Intrusive thoughts can seem like a problem. Just by their nature, they can seem scary and as though they are a sign of something that is wrong with us. But what if this isn’t true? And what if dealing with them is simply a matter of understanding their nature?
- What intrusive thoughts can look like
- The feelings that can come with intrusive thoughts
- How our thoughts are NOT a reflection of our mental health
- How we don’t need to do anything about any kind of thought
Resources Mentioned in this Episode
- Stay informed about receiving an advanced copy of my next book by signing up for my newsletter at AlexandraAmor.com/insight
Transcript of episode
Hello explorers and welcome to Q&A episode 35 of Unbroken. I’m Alexandra Amor.
Today our question is how do I deal with intrusive thoughts about food?
I’ll get to answering that question in just a moment. But first, a little public service announcement. If you’re listening to this around the time it goes out, which will be the middle of October, I can’t remember the date exactly, always on a Monday. If you’re listening to that around that time, and you would like to receive an advanced copy before anybody else gets it of the new book that I’ve got coming out about food and resolving our relationship with an unwanted overeating habit, make sure that you’re subscribed to my newsletter.
You can do that at AlexandraAmor.com/insight. You’ll receive a notice from me when I’m going to send out requests and offers for anyone who would like an advanced copy of the book.
If you’re already subscribed, then there’s nothing you need to do, you will receive that notice as well. But if you’re not subscribed, yet, I thought I’d mention it. And so you can sign up and you’ll receive as a bonus, perhaps, the little video course that I’ve put together called how to hack your thinking and resolve unwanted habits. That’s five videos that you receive. And it’s all self-paced, you can watch it at your own speed. And hopefully that will help you well, as you’re exploring this understanding as it relates to resolving and overeating habit. So there we go. That’s the public service announcement.
Now, let’s get back to the question. So how should I deal with intrusive thoughts about food?
This popped into my head the other day, because I used to have this recurring intrusive thought, and it went like this. I’ll give you this personal example.
Very often if I was dishing out some food, and especially if it was something that I really liked anything to do with potatoes, particularly, or anything to do with sugar, the thought would come to me, “There’s never enough.”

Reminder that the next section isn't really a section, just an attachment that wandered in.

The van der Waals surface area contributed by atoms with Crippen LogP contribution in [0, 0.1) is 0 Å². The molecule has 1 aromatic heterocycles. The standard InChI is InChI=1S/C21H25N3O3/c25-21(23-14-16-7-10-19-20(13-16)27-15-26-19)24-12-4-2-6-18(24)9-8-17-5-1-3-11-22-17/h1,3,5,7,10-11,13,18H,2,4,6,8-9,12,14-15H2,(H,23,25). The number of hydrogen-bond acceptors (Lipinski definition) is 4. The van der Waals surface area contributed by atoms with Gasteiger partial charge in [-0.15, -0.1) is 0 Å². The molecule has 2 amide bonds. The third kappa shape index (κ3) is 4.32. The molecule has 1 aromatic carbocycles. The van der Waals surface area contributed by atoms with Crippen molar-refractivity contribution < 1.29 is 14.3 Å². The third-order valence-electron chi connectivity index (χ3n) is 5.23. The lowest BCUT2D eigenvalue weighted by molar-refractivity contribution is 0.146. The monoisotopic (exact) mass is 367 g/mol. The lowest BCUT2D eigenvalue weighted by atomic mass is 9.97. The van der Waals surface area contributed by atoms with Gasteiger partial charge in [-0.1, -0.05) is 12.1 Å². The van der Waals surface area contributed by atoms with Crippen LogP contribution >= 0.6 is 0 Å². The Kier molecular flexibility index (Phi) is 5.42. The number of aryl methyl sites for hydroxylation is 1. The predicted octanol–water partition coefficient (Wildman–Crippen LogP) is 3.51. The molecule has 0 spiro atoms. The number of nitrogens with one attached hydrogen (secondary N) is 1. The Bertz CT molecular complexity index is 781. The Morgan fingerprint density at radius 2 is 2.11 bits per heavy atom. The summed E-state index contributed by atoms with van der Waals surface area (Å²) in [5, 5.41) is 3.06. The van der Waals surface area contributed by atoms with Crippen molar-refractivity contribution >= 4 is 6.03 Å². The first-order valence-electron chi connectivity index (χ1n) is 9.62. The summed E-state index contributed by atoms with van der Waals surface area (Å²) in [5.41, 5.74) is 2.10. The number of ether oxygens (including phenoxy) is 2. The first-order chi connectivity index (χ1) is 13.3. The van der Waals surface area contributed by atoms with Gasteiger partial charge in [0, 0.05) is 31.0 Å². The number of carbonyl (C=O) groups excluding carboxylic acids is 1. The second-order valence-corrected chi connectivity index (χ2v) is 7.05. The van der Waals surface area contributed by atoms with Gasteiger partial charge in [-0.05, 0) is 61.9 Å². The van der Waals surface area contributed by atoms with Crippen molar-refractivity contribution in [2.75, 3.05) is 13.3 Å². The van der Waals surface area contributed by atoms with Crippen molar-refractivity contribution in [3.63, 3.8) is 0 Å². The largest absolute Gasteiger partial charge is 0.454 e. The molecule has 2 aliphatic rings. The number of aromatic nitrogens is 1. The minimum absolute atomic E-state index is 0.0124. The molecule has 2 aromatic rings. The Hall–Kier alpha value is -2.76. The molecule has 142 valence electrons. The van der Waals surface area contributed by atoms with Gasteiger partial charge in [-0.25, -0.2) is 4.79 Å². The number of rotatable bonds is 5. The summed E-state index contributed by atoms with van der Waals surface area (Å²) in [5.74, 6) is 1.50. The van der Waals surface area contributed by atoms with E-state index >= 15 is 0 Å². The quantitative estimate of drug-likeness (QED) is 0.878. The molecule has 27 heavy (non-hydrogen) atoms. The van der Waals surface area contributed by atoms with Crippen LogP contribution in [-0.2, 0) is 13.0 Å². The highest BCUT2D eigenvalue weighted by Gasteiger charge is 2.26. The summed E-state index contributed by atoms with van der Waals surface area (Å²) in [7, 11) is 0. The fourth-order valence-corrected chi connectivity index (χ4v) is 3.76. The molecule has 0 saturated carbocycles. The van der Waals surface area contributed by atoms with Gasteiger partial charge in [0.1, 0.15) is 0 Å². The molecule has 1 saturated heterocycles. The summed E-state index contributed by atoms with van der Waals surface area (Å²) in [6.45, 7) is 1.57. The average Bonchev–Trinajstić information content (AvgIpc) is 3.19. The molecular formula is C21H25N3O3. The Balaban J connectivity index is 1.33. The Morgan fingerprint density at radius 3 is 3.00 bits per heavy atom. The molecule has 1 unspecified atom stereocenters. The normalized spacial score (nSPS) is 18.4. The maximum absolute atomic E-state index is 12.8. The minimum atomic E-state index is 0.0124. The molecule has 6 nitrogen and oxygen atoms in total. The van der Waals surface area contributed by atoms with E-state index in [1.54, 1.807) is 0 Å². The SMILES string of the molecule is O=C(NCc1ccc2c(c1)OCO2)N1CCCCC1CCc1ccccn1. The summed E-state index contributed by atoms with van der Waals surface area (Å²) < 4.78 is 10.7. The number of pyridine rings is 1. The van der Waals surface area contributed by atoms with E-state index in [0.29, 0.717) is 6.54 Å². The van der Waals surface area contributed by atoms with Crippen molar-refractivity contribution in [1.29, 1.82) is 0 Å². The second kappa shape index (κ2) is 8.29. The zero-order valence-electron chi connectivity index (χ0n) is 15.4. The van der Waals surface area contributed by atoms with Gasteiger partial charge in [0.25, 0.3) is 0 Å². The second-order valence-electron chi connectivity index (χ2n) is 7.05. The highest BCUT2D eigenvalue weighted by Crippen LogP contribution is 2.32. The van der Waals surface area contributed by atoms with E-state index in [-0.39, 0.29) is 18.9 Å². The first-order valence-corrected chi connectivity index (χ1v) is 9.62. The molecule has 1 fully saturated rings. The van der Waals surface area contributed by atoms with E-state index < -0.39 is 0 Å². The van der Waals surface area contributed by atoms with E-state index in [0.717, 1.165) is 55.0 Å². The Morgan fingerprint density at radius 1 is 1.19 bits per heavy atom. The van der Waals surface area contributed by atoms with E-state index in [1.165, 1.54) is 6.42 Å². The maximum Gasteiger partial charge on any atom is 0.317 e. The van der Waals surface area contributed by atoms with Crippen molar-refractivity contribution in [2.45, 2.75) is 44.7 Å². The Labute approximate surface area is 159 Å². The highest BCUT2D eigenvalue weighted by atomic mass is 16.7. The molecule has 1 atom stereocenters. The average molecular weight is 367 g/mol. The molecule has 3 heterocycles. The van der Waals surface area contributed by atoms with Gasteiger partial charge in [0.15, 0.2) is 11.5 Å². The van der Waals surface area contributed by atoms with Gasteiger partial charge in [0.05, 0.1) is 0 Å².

It would be a thought and a feeling at the same time. A very visceral sense, and almost like a little bit of panic. So whatever was there in front of me on my plate, or that I was dishing out, there was just this feeling that there was never enough that there could never be enough.
And I think that feeling had two edges. There were two edges to that sword.
One was about the amount of food, that it just it felt like it wasn’t going to satisfy me or make me feel better, whatever it was.
And then the other edge to that feeling that I felt was a bit of panic about the feeling itself. Like if I’m feeling that, then there must be something really wrong with me.
It frightened me that I could feel such a powerful feeling about food. When it was the one thing that I was trying to resolve. It was the problem that I was trying to fix. And that no matter what I did, I would have that intrusive thought and it was unbidden. It was a thought I didn’t want to be having and it came about so often. I had it, I would say nearly every day and, and there were those two elements, like I said, to the fear around it.
What can we do when we have a thought like that? How can we make it go away, or resolve it or manage it, so that it doesn’t bother us anymore?
And here, this really points to the paradoxical nature of this understanding, in that what we need to do about that thought is absolutely nothing. So even though it felt to me like I urgently needed to get rid of that thought, like if I didn’t have that thought, then my relationship with food would be so much better. And I would be fixed, and my overeating habit would go away.
There was pressure within me to get rid of that thought, and to do something about it.